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Les travaux sur l’étiologie de la radicalisation en lien avec l’islam posent la question de la prise en charge des individus qui ont adhéré à l’idéologie dite « djihadiste ». Cet article propose une analyse qualitative du processus de radicalisation d’Hamza, 15 ans, pris en charge par le Centre de Prévention Contre les Dérives Sectaires liées à l’Islam (CPDSI) suite à plusieurs tentatives de départ sur zone et d’une mise en examen pour préparation d’attentat sur le sol français. L’analyse du discours implicite d’Hamza permet de mettre en évidence la manière dont les recruteurs « djihadistes » ont adapté leur stratégie de communication à ses aspirations cognitives et émotionnelles, au moyen d’un triptyque dimensionnel à la fois émotionnel, relationnel et cognitivo-idéologique, pour lui faire miroiter un motif d’engagement qui lui corresponde. L’analyse du suivi de ce jeune montre la nécessité de l’interdisciplinarité des professionnels afin de se mettre en miroir du discours « djihadiste » pour dénouer ce qu’il a noué, sans réduire le jeune radicalisé à un statut (auteur ou victime), dans un champ spécifique (psychologique, social, politique ou religieux) et dans une dimension donnée (émotionnelle, relationnelle ou idéologique) car cela reviendrait à nier l’existence d’autres possibles, à cliver notre perception et à entrer dans le jeu de Daesh en adoptant, nous aussi, une vision binaire du monde. Face à la rigidité de la pensée radicale « djihadiste », tout l’enjeu des professionnels est donc de mettre à l’épreuve leur souplesse d’esprit pour optimiser leur pratique de prise en charge dans le domaine de la sortie de radicalisation violente.Le texte complet de cet article est disponible en PDF.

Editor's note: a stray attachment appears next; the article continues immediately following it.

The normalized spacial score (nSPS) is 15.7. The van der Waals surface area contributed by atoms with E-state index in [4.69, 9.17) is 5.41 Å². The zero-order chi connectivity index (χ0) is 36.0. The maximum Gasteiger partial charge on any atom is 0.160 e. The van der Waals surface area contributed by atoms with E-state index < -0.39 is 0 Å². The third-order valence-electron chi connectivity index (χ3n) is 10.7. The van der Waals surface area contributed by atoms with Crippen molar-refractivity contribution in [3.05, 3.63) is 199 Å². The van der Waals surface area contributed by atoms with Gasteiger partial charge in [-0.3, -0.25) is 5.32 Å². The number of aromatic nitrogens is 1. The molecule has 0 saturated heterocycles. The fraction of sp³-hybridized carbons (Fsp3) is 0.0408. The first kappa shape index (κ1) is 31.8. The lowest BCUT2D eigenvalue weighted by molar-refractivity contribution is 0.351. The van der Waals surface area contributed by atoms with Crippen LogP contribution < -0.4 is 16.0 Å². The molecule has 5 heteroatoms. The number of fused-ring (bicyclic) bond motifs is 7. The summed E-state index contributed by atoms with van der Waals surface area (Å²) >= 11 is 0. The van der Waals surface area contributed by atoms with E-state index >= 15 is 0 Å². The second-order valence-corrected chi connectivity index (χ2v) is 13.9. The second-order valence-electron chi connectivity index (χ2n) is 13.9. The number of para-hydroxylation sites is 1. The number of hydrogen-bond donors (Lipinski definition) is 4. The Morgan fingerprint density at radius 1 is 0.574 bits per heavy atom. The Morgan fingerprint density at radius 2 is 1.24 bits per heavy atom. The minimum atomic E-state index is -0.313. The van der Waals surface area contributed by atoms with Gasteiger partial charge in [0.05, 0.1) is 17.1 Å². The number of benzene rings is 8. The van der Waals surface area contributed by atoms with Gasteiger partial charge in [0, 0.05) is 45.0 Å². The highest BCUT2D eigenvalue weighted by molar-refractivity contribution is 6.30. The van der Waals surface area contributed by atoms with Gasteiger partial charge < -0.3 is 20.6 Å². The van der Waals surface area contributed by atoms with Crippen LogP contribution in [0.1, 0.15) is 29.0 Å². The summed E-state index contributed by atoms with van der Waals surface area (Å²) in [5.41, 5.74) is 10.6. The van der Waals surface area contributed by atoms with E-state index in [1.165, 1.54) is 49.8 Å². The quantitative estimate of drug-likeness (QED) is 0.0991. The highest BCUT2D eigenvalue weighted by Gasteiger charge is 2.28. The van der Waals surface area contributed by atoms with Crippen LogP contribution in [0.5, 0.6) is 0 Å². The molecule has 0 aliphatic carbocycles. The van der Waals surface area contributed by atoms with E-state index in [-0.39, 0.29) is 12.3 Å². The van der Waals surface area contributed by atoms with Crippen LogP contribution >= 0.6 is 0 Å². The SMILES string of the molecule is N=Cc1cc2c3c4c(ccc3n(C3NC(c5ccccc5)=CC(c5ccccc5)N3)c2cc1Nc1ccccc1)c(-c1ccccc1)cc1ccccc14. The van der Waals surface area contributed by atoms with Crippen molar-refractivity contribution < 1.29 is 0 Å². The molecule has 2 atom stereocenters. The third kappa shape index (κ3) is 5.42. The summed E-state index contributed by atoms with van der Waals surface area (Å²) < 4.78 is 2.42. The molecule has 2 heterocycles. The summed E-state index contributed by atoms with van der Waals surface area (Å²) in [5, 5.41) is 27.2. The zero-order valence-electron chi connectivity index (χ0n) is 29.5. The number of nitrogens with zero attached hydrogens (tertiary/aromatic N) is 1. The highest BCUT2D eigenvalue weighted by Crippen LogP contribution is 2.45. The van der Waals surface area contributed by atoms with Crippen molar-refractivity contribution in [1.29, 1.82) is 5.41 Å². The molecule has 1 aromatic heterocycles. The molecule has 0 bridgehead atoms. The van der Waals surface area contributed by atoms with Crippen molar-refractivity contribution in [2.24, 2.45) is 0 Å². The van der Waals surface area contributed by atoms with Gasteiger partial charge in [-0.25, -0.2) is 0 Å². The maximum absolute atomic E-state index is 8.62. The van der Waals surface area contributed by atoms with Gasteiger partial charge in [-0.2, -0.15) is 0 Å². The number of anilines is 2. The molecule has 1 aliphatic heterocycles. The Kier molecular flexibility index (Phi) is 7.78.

Objectives, material and method
This article offers a qualitative analysis of the radicalization of Hamza, 15 years old, supported by the Prevention Center against Sectarian Drift related to Islam (CPDSI) after several attempts to leave the country and to prepare an attack in France. The premise of the CPDSI's multidisciplinary team relies on the postulate that the reason for the young person's commitment has to be retrieved to help him or her disengage. The specificity of the CPDSI relied on the access to the implicit discourse of the young people who were treated in charge. Thus, it allowed an access to the ideals the recruiters offer to youngster during the process of radicalization (elements that they were not necessarily aware of at the time but they gradually raised awareness throughout their follow-up), from the study of recruiters’ conversations, the arguments they used, the videos they exchanged, but also the analysis of their life course, of their ideals before their radicalization, of the traumatic experiences that they have through and the interviews with their relatives. In other words, we tried to collect data on what basically conditioned the commitment of the young people we followed, starting from the premise that to be authoritative, a speech has to make sense’. It is in particular from the discrepancy between the explicit discourse formulated by “jihadist” recruiters and the implicit motivations of young recruits that the CPDSI was able to build its method of disengagement.